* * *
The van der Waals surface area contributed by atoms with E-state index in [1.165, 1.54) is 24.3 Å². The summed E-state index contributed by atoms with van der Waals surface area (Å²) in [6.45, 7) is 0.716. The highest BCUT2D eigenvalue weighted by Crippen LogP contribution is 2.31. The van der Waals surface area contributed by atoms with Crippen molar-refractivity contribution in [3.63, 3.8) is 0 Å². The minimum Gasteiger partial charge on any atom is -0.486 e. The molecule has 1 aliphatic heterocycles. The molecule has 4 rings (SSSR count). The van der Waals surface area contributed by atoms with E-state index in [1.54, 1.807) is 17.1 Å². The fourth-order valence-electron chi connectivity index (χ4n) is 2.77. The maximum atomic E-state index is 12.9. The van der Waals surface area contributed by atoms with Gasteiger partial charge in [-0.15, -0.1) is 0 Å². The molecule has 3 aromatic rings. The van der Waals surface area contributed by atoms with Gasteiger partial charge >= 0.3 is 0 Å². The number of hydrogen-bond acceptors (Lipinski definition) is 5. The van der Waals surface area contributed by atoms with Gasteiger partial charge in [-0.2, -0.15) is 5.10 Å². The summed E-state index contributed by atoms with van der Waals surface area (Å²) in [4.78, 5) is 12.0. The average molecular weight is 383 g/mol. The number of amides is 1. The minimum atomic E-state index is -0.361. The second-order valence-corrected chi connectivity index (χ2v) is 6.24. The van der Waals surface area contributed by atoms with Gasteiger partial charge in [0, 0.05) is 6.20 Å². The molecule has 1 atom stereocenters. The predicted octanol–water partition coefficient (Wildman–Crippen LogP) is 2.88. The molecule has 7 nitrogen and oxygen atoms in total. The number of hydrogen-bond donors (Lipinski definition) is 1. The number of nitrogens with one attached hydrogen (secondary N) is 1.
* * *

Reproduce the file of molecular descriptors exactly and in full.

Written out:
The van der Waals surface area contributed by atoms with E-state index in [1.165, 1.54) is 24.3 Å². The summed E-state index contributed by atoms with van der Waals surface area (Å²) in [6.45, 7) is 0.716. The highest BCUT2D eigenvalue weighted by Crippen LogP contribution is 2.31. The van der Waals surface area contributed by atoms with Crippen molar-refractivity contribution in [3.63, 3.8) is 0 Å². The minimum Gasteiger partial charge on any atom is -0.486 e. The molecule has 1 aliphatic heterocycles. The molecule has 4 rings (SSSR count). The van der Waals surface area contributed by atoms with E-state index in [1.54, 1.807) is 17.1 Å². The fourth-order valence-electron chi connectivity index (χ4n) is 2.77. The maximum atomic E-state index is 12.9. The van der Waals surface area contributed by atoms with Gasteiger partial charge in [-0.15, -0.1) is 0 Å². The molecule has 3 aromatic rings. The van der Waals surface area contributed by atoms with Gasteiger partial charge >= 0.3 is 0 Å². The number of hydrogen-bond acceptors (Lipinski definition) is 5. The van der Waals surface area contributed by atoms with Gasteiger partial charge in [-0.2, -0.15) is 5.10 Å². The summed E-state index contributed by atoms with van der Waals surface area (Å²) in [4.78, 5) is 12.0. The average molecular weight is 383 g/mol. The number of amides is 1. The minimum atomic E-state index is -0.361. The second-order valence-corrected chi connectivity index (χ2v) is 6.24. The van der Waals surface area contributed by atoms with Gasteiger partial charge in [0, 0.05) is 6.20 Å². The molecule has 1 atom stereocenters. The predicted octanol–water partition coefficient (Wildman–Crippen LogP) is 2.88. The molecule has 7 nitrogen and oxygen atoms in total. The number of hydrogen-bond donors (Lipinski definition) is 1. The number of nitrogens with one attached hydrogen (secondary N) is 1.